There were a few. I certainly had a couple low valleys prior to starting it out. As I started reaching out to people, the people were positive and encouraging. I thought that was wonderful. In particular, on LinkedIn, it probably skews a little bit older and in terms of its particular membership. I would get these emails from people saying, “You want to talk to this person,” and was just very happenstance, with that tiny nudge or a little bit of an introduction from one person to the next like how you and I met. That paves the way for an awful lot of doors to open if you get some of those kinds of things rolling for yourself. Some of it was pure serendipity. Some of it was hard streetlight shoe leather on the pavement. Some of it was a matter of things one leading to the next and being open. I needed to learn how to change and adapt. I had to figure out, “I’m on my own, I need to leverage what I do best but not rely totally on me in terms of beating this big, broad audience. I need to look for some help with some other people.” I wasn’t shy about asking for that.
Binge listenable, that’s a term I use all the time here, “How to be binge listenable.” We’re in a bingeable world. We love to binge-watch Game of Thrones. My daughter and son-in-law have binge-watched back from the beginning. We’re all for it, so that’s happening. Is your show binge listenable? If so, why? What’s so special about it? What makes it great for binge listening?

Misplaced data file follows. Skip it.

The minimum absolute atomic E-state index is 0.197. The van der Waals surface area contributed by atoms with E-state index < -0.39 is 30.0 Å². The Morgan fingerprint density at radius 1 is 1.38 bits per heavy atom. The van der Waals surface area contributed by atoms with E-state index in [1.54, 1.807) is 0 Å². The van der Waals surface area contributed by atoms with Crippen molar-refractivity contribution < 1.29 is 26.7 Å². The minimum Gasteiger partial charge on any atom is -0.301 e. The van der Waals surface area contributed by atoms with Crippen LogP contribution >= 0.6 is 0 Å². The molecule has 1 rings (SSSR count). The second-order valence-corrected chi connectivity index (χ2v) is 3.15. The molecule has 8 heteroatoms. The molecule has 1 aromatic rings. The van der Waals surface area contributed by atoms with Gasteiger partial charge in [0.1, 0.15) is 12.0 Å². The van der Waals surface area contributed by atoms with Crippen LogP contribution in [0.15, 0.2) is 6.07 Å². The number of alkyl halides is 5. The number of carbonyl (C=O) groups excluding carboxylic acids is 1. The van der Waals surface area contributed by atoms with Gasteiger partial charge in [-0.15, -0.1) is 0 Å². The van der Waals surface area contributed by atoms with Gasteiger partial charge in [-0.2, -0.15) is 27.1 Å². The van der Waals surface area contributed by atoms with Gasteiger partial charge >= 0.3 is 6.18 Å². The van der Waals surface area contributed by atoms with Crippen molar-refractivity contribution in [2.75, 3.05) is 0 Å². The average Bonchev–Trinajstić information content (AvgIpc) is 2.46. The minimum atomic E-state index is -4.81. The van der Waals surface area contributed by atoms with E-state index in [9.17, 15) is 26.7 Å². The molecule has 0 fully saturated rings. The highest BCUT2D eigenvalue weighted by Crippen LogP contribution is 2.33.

That’s a nice way of putting it. Binge listenable is a great way to describe a lot of things. I would use that modestly, humbly, I would say that the show is being listenable because I have a real variety of people, the people that you might not find in other places. I work very closely with the Smithsonian. They bring in some wonderful people that you might not normally hear about. I’ve had a chance to talk to the Smithsonian faculty about various religions that are important to how people understand better now. That’s been wonderful. Those subjects are very popular with my audience. I also talk about technology and I think that’s an important one. I try to have quite a bit of variety. In that way, it’s very binge listenable. I do find that my own metrics will prove that people are paying attention for more than just the twenty-minute duration of a show. They’ll bounce to the next show and they’ll bounce from there. It seems to bear itself out.
How can people find you besides your show, on social media? You mentioned your Facebook page. Can you give me a couple of places they can find you?
I mentioned LinkedIn and I’m there as Paul Vogelzang. I’m on Facebook in a couple of ways, both as Paul Vogelzang and also as Not Old – Better Show. You can find me on Twitter, @NotOldBetter. I’m on Instagram, @NotOldBetter.
You got it consistent. The reason I asked is that sometimes it’s not. You also have YouTube though.
You can find me on YouTube in the same way, The Not Old – Better Show on YouTube. Social media has been a real boon for me because I didn’t have budget for any kind of marketing. Social media represented that.